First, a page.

BYOD

byod info

 

Initialism. BYOD stands for “Bring Your Own Device,” a policy in which offices or schools allow their employees or students to bring and use their own personal devices such as laptops, cellphones, and tablets to work on rather than using school- or workplace-owned computers

(http://readwrite.com/2013/03/26/intel-byod-by-the-numbers/)

Etymology: BYOD is an initialism for “Bring Your Own Device”. The term dates back to Intel’s implementation of a BYOD policy in 2009, and use of the term became more popular starting in 2011 as more companies began to implement the same policy, as evidenced by this Google Trends graph:

byod

 

Bring” comes from the Old English word bringan, which means “to bring, bring forth, produce, present, offer”.

Your” originally comes from the Old English word eower, which is the possessive pronominal adjective, genitive of ge or “ye”, which is Proto-Germanic.

Own” as an adjective comes from Old English agen, which means “one’s own,” or “possessed by,” from Proto-Germanic *aigana meaning “possessed, owned”

“Device” comes from from the Old French word devis, which means “division, separation, disposition, wish, desire; coat of arms, emblem; last will”. The word in this context refers to electronic devices, a term which usually refers to small computer-based objects such as laptops, smartphones, and tablets.

Sociolectical Information: This word seems to be used only in workplaces or schools, especially when those places are particularly tech-savvy. Most people I talked to did not know what it meant, but they were all college students. My online research suggests that the term is much more popular among working professionals, especially those in the technology industry, or in places where a BYOD policy is being considered for schools.

Survival Predictions: I think that the concept behind this word will become increasingly popular as technology continues to advance and devices become more and more personal and portable. However, the initialism itself seems to cause people who have never heard it trouble, probably because it sounds like “BYOB” which means “Bring Your Own Beer.” Because of that association, the word may seem too informal for use in the workplace in the future.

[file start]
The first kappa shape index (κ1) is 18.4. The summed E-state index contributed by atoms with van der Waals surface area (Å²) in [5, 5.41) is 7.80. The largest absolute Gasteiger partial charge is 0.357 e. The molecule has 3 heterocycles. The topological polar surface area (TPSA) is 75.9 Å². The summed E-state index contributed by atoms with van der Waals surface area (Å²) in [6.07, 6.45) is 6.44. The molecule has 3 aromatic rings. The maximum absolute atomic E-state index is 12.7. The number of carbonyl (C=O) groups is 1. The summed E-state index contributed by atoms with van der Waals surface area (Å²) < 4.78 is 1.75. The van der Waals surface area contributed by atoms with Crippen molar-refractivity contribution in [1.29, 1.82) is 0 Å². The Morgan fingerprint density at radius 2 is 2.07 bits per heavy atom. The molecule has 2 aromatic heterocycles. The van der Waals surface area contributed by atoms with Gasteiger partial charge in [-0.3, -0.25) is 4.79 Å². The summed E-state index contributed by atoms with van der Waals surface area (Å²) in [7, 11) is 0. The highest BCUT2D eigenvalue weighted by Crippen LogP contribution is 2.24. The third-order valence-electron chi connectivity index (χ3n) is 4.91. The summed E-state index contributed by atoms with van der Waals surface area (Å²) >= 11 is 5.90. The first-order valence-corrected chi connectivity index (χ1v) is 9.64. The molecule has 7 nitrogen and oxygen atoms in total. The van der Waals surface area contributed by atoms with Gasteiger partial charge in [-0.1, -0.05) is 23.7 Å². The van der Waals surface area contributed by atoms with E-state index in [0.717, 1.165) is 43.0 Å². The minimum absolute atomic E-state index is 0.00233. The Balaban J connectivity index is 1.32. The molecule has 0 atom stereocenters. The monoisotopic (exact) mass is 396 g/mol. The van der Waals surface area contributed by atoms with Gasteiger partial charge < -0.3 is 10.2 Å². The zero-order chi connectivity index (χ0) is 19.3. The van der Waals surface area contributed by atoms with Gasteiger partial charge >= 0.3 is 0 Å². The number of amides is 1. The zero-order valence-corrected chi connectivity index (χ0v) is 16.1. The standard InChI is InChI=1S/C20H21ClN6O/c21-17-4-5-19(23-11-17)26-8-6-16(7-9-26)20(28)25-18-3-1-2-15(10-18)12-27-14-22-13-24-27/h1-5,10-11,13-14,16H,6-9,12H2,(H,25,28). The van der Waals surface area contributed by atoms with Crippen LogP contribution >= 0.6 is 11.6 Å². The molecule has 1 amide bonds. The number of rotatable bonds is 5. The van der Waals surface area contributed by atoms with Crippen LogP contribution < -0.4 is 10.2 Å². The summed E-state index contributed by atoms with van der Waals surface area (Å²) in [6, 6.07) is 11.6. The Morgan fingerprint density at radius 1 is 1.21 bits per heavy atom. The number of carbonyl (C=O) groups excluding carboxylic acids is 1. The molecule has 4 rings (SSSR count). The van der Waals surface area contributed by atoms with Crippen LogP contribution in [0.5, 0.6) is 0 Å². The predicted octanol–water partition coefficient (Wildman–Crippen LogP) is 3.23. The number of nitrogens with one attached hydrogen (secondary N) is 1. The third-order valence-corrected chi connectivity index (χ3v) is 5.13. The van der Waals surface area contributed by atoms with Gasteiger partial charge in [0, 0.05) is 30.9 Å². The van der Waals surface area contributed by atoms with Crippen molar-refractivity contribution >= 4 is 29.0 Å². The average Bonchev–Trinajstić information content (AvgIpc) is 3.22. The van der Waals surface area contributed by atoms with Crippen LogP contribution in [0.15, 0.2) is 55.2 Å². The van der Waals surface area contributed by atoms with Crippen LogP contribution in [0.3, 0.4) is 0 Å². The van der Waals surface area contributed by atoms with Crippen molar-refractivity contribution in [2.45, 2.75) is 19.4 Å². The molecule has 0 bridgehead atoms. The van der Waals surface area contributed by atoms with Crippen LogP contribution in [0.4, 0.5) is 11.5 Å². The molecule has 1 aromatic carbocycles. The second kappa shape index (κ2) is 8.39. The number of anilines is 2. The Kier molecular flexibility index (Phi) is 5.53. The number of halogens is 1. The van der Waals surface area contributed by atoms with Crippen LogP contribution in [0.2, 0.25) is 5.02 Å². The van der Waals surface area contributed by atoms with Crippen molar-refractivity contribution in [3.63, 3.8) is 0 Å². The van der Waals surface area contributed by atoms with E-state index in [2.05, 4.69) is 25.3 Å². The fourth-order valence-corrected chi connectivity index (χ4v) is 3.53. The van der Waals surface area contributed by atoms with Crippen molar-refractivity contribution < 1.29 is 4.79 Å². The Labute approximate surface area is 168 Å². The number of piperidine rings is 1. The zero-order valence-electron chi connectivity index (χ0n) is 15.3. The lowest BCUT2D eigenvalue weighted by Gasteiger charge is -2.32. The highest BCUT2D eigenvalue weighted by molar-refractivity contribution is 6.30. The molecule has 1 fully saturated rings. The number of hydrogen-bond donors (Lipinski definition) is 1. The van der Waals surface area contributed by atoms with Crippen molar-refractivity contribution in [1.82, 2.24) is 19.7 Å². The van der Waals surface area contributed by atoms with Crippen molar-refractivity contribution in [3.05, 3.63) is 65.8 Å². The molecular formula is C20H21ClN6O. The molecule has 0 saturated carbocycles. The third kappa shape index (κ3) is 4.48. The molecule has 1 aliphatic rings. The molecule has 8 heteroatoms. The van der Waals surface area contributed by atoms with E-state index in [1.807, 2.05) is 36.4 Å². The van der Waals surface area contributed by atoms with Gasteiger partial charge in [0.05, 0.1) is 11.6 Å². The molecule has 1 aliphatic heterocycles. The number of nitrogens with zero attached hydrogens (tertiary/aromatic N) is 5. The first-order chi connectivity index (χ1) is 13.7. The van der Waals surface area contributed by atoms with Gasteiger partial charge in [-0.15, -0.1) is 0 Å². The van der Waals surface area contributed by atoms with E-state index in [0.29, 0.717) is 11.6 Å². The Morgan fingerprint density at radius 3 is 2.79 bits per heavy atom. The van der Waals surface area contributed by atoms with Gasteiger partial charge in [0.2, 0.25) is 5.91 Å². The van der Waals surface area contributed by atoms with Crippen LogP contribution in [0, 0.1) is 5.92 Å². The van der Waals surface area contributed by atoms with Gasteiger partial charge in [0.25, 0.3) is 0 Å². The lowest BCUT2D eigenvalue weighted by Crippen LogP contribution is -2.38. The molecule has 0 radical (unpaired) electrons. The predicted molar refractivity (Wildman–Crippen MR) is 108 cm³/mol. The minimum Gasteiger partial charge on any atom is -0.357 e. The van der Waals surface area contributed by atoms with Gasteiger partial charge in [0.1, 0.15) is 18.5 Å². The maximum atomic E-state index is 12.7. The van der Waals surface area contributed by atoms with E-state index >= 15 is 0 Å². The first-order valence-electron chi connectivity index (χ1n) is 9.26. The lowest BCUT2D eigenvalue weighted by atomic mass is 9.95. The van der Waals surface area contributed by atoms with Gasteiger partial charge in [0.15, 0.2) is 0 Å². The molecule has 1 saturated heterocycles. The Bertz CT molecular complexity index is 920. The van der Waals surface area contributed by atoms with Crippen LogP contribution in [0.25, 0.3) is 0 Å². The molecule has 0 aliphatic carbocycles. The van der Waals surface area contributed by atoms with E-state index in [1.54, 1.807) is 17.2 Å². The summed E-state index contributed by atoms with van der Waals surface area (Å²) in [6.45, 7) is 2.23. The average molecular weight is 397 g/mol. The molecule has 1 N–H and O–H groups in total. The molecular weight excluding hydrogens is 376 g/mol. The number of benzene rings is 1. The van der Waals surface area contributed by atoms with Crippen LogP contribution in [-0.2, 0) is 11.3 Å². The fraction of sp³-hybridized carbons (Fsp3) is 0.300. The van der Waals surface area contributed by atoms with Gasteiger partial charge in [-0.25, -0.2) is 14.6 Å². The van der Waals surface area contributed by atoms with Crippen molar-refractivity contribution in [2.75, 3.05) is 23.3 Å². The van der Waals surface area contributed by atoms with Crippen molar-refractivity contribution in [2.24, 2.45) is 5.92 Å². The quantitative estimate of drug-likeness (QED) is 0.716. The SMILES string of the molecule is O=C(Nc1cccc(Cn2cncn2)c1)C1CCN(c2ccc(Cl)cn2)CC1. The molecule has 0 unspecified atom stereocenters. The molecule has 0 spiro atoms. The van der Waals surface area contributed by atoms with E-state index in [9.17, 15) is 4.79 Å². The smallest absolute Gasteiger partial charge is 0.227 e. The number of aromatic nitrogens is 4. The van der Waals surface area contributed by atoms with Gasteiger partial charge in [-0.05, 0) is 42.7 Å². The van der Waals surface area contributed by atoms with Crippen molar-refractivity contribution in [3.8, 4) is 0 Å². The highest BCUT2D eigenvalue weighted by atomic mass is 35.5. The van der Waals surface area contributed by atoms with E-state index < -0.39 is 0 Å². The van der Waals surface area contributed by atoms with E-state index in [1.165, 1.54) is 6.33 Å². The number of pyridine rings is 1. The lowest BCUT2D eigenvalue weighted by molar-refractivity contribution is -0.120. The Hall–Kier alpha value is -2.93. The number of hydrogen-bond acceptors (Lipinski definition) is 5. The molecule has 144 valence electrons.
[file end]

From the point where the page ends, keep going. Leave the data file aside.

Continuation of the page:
Lexopinions: I think this initialism is fairly useful, but it can also be frustrating because it’s very similar to the initialism for “Bring Your Own Beer”. Therefore, I’m unsure about the word itself. On the other hand, the familiarity of the “BYO(x)” format does make it more easy to guess the meaning of “BYOD,” so the pros could outweigh the cons. Overall, I think the concept behind the word is a good idea, and one that will likely become more popular in the coming years.

 

Comments

  1. rgtesfazghi says:

    Great Job on this post! I first heard about this word when I was a freshman in high school. The idea of BYOD, I think was new then. Now, I hear it everywhere because of the increased use of technology in everyday life. I agree with everything on this post. I actually think that BYOD is so common now that people will know what it means when said in conversation. Also, I believe there will be an increase of the term because of the new innovative technologies that are entering our world. Great Job again!

  2. Hannah Menchel says:

    I really liked this post, and I appreciated your use of graphics to show the increased popularity of the term. I agree with your sociolectal information and that the word seems to only be used in offices or schools. My own high school had such a policy, although we did not formally use this term, which I find interesting. Additionally, I think that this term might be a bit confusing to use in conversation, as BYOD is vague, and gives no hints about what each letter actually stands for. However, it is a useful and convenient way to abbreviate a long phrase that may become rather tedious to say.

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